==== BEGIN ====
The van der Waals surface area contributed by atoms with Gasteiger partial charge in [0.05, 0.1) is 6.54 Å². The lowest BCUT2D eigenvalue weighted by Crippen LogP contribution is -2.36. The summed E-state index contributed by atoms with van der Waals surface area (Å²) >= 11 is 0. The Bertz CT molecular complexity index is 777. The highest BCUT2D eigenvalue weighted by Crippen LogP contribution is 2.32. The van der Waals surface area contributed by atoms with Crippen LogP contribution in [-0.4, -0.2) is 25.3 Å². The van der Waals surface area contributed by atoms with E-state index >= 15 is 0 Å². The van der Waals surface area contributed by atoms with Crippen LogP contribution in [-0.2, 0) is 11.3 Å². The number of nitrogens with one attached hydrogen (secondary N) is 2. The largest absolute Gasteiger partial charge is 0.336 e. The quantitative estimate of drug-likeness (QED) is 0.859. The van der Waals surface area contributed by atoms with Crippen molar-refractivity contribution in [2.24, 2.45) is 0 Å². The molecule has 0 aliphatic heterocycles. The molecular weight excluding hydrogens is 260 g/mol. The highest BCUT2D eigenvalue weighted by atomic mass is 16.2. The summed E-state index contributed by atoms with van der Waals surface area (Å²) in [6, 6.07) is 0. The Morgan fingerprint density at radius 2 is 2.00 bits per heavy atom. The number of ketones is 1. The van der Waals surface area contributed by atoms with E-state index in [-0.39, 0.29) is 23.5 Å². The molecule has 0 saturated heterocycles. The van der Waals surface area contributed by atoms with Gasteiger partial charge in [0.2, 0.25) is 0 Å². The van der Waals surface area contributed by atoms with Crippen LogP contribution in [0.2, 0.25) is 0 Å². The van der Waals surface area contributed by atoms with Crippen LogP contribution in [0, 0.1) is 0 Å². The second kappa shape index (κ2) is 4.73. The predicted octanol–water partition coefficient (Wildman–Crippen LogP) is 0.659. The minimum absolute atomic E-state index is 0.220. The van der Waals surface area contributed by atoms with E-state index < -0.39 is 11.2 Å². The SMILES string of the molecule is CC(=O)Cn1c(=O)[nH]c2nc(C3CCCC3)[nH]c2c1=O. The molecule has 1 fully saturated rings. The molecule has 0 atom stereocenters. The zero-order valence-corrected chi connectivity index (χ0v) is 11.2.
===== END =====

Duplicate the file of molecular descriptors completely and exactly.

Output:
The van der Waals surface area contributed by atoms with Gasteiger partial charge in [0.05, 0.1) is 6.54 Å². The lowest BCUT2D eigenvalue weighted by Crippen LogP contribution is -2.36. The summed E-state index contributed by atoms with van der Waals surface area (Å²) >= 11 is 0. The Bertz CT molecular complexity index is 777. The highest BCUT2D eigenvalue weighted by Crippen LogP contribution is 2.32. The van der Waals surface area contributed by atoms with Crippen LogP contribution in [-0.4, -0.2) is 25.3 Å². The van der Waals surface area contributed by atoms with E-state index >= 15 is 0 Å². The van der Waals surface area contributed by atoms with Crippen LogP contribution in [-0.2, 0) is 11.3 Å². The number of nitrogens with one attached hydrogen (secondary N) is 2. The largest absolute Gasteiger partial charge is 0.336 e. The quantitative estimate of drug-likeness (QED) is 0.859. The van der Waals surface area contributed by atoms with Crippen molar-refractivity contribution in [2.24, 2.45) is 0 Å². The molecule has 0 aliphatic heterocycles. The molecular weight excluding hydrogens is 260 g/mol. The highest BCUT2D eigenvalue weighted by atomic mass is 16.2. The summed E-state index contributed by atoms with van der Waals surface area (Å²) in [6, 6.07) is 0. The Morgan fingerprint density at radius 2 is 2.00 bits per heavy atom. The number of ketones is 1. The van der Waals surface area contributed by atoms with E-state index in [-0.39, 0.29) is 23.5 Å². The molecule has 0 saturated heterocycles. The van der Waals surface area contributed by atoms with Gasteiger partial charge in [0.2, 0.25) is 0 Å². The van der Waals surface area contributed by atoms with Crippen LogP contribution in [0.2, 0.25) is 0 Å². The van der Waals surface area contributed by atoms with Crippen LogP contribution in [0, 0.1) is 0 Å². The second kappa shape index (κ2) is 4.73. The predicted octanol–water partition coefficient (Wildman–Crippen LogP) is 0.659. The minimum absolute atomic E-state index is 0.220. The van der Waals surface area contributed by atoms with E-state index < -0.39 is 11.2 Å². The SMILES string of the molecule is CC(=O)Cn1c(=O)[nH]c2nc(C3CCCC3)[nH]c2c1=O. The molecule has 1 fully saturated rings. The molecule has 0 atom stereocenters. The zero-order valence-corrected chi connectivity index (χ0v) is 11.2.